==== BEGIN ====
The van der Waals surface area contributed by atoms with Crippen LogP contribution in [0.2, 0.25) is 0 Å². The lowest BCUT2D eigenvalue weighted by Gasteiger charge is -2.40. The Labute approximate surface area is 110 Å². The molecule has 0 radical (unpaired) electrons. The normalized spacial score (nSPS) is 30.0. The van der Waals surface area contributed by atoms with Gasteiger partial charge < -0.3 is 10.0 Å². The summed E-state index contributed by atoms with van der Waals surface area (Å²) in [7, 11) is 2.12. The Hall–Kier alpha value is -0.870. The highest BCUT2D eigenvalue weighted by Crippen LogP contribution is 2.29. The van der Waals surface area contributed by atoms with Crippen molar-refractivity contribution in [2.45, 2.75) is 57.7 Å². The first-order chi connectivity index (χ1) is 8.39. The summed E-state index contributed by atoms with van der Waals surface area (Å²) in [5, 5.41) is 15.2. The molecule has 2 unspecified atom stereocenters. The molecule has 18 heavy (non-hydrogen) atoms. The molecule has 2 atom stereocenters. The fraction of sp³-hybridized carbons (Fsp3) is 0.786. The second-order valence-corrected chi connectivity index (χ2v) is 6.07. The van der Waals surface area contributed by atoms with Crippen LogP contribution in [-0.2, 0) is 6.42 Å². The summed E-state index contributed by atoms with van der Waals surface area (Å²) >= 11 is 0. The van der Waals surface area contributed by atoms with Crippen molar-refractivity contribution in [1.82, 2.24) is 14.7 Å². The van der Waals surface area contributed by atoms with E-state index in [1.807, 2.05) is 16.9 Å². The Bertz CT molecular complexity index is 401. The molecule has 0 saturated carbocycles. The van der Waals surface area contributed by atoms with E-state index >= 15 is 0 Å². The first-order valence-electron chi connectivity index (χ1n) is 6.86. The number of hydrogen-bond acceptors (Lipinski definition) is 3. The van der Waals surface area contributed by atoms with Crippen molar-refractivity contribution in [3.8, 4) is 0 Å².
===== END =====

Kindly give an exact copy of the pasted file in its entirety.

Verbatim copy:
The van der Waals surface area contributed by atoms with Crippen LogP contribution in [0.2, 0.25) is 0 Å². The lowest BCUT2D eigenvalue weighted by Gasteiger charge is -2.40. The Labute approximate surface area is 110 Å². The molecule has 0 radical (unpaired) electrons. The normalized spacial score (nSPS) is 30.0. The van der Waals surface area contributed by atoms with Gasteiger partial charge < -0.3 is 10.0 Å². The summed E-state index contributed by atoms with van der Waals surface area (Å²) in [7, 11) is 2.12. The Hall–Kier alpha value is -0.870. The highest BCUT2D eigenvalue weighted by Crippen LogP contribution is 2.29. The van der Waals surface area contributed by atoms with Crippen molar-refractivity contribution in [2.45, 2.75) is 57.7 Å². The first-order chi connectivity index (χ1) is 8.39. The summed E-state index contributed by atoms with van der Waals surface area (Å²) in [5, 5.41) is 15.2. The molecule has 2 unspecified atom stereocenters. The molecule has 18 heavy (non-hydrogen) atoms. The molecule has 2 atom stereocenters. The fraction of sp³-hybridized carbons (Fsp3) is 0.786. The second-order valence-corrected chi connectivity index (χ2v) is 6.07. The van der Waals surface area contributed by atoms with Crippen LogP contribution in [-0.2, 0) is 6.42 Å². The summed E-state index contributed by atoms with van der Waals surface area (Å²) >= 11 is 0. The van der Waals surface area contributed by atoms with Crippen molar-refractivity contribution in [1.82, 2.24) is 14.7 Å². The van der Waals surface area contributed by atoms with E-state index in [1.807, 2.05) is 16.9 Å². The Bertz CT molecular complexity index is 401. The molecule has 0 saturated carbocycles. The van der Waals surface area contributed by atoms with E-state index >= 15 is 0 Å². The first-order valence-electron chi connectivity index (χ1n) is 6.86. The number of hydrogen-bond acceptors (Lipinski definition) is 3. The van der Waals surface area contributed by atoms with Crippen molar-refractivity contribution in [3.8, 4) is 0 Å².